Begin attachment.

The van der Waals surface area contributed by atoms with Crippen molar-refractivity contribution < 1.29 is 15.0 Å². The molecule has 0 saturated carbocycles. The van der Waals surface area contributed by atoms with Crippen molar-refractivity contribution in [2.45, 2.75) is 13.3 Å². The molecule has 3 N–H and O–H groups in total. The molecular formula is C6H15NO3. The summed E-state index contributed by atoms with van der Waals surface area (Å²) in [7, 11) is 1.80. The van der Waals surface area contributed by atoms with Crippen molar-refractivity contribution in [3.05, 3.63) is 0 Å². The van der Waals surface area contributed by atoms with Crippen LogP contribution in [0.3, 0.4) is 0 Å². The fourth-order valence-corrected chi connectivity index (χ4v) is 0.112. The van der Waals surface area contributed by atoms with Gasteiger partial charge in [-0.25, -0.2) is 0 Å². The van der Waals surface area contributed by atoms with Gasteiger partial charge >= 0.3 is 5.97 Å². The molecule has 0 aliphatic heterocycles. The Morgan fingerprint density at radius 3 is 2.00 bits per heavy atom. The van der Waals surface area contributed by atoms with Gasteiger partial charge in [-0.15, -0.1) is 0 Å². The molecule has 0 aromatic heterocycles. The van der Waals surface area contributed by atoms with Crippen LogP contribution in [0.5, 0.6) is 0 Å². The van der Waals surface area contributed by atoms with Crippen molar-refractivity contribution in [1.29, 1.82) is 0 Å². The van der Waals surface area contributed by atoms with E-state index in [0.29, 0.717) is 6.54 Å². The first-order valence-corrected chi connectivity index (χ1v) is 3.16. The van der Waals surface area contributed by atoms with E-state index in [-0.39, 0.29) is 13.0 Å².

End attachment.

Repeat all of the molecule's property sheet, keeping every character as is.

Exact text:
The van der Waals surface area contributed by atoms with Crippen molar-refractivity contribution < 1.29 is 15.0 Å². The molecule has 0 saturated carbocycles. The van der Waals surface area contributed by atoms with Crippen molar-refractivity contribution in [2.45, 2.75) is 13.3 Å². The molecule has 3 N–H and O–H groups in total. The molecular formula is C6H15NO3. The summed E-state index contributed by atoms with van der Waals surface area (Å²) in [7, 11) is 1.80. The van der Waals surface area contributed by atoms with Crippen molar-refractivity contribution in [3.05, 3.63) is 0 Å². The van der Waals surface area contributed by atoms with Crippen LogP contribution in [0.3, 0.4) is 0 Å². The fourth-order valence-corrected chi connectivity index (χ4v) is 0.112. The van der Waals surface area contributed by atoms with Gasteiger partial charge in [-0.25, -0.2) is 0 Å². The van der Waals surface area contributed by atoms with Gasteiger partial charge >= 0.3 is 5.97 Å². The molecule has 0 aliphatic heterocycles. The Morgan fingerprint density at radius 3 is 2.00 bits per heavy atom. The van der Waals surface area contributed by atoms with Gasteiger partial charge in [-0.15, -0.1) is 0 Å². The molecule has 0 aromatic heterocycles. The van der Waals surface area contributed by atoms with Crippen LogP contribution in [0.5, 0.6) is 0 Å². The van der Waals surface area contributed by atoms with Crippen molar-refractivity contribution in [1.29, 1.82) is 0 Å². The van der Waals surface area contributed by atoms with E-state index in [0.29, 0.717) is 6.54 Å². The first-order valence-corrected chi connectivity index (χ1v) is 3.16. The van der Waals surface area contributed by atoms with E-state index in [-0.39, 0.29) is 13.0 Å².